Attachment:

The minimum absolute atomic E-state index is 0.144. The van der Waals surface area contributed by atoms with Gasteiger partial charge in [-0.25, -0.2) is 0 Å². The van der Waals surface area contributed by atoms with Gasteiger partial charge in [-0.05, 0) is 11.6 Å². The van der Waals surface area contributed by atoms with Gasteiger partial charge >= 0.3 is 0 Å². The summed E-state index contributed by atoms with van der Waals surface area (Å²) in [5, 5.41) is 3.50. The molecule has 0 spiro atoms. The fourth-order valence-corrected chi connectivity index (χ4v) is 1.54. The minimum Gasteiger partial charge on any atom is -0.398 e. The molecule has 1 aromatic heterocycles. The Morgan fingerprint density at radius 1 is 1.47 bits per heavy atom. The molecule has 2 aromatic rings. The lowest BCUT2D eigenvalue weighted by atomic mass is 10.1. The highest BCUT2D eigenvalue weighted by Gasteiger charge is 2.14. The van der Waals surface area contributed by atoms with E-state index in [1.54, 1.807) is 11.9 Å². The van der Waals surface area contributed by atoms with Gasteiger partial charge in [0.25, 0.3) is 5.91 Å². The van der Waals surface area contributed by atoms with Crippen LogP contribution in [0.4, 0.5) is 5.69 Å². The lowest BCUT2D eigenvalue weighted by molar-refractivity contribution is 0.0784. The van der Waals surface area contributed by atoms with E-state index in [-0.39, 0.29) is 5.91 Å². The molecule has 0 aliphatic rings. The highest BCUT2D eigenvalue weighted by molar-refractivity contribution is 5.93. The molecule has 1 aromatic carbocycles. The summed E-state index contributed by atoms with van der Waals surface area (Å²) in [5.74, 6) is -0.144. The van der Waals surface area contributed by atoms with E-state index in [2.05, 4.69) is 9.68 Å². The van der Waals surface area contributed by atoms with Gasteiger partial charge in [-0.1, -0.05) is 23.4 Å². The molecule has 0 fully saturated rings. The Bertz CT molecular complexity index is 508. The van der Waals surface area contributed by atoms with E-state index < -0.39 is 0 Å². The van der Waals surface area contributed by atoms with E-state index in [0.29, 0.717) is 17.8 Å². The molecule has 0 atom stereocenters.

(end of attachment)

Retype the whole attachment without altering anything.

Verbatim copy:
The minimum absolute atomic E-state index is 0.144. The van der Waals surface area contributed by atoms with Gasteiger partial charge in [-0.25, -0.2) is 0 Å². The van der Waals surface area contributed by atoms with Gasteiger partial charge in [-0.05, 0) is 11.6 Å². The van der Waals surface area contributed by atoms with Gasteiger partial charge >= 0.3 is 0 Å². The summed E-state index contributed by atoms with van der Waals surface area (Å²) in [5, 5.41) is 3.50. The molecule has 0 spiro atoms. The fourth-order valence-corrected chi connectivity index (χ4v) is 1.54. The minimum Gasteiger partial charge on any atom is -0.398 e. The molecule has 1 aromatic heterocycles. The Morgan fingerprint density at radius 1 is 1.47 bits per heavy atom. The molecule has 2 aromatic rings. The lowest BCUT2D eigenvalue weighted by atomic mass is 10.1. The highest BCUT2D eigenvalue weighted by Gasteiger charge is 2.14. The van der Waals surface area contributed by atoms with E-state index in [1.54, 1.807) is 11.9 Å². The van der Waals surface area contributed by atoms with Gasteiger partial charge in [0.25, 0.3) is 5.91 Å². The van der Waals surface area contributed by atoms with Crippen LogP contribution in [0.4, 0.5) is 5.69 Å². The lowest BCUT2D eigenvalue weighted by molar-refractivity contribution is 0.0784. The van der Waals surface area contributed by atoms with E-state index in [-0.39, 0.29) is 5.91 Å². The molecule has 0 aliphatic rings. The highest BCUT2D eigenvalue weighted by molar-refractivity contribution is 5.93. The molecule has 1 aromatic carbocycles. The summed E-state index contributed by atoms with van der Waals surface area (Å²) in [5.74, 6) is -0.144. The van der Waals surface area contributed by atoms with E-state index in [2.05, 4.69) is 9.68 Å². The van der Waals surface area contributed by atoms with Gasteiger partial charge in [-0.1, -0.05) is 23.4 Å². The molecule has 0 fully saturated rings. The Bertz CT molecular complexity index is 508. The van der Waals surface area contributed by atoms with E-state index < -0.39 is 0 Å². The van der Waals surface area contributed by atoms with E-state index in [0.29, 0.717) is 17.8 Å². The molecule has 0 atom stereocenters.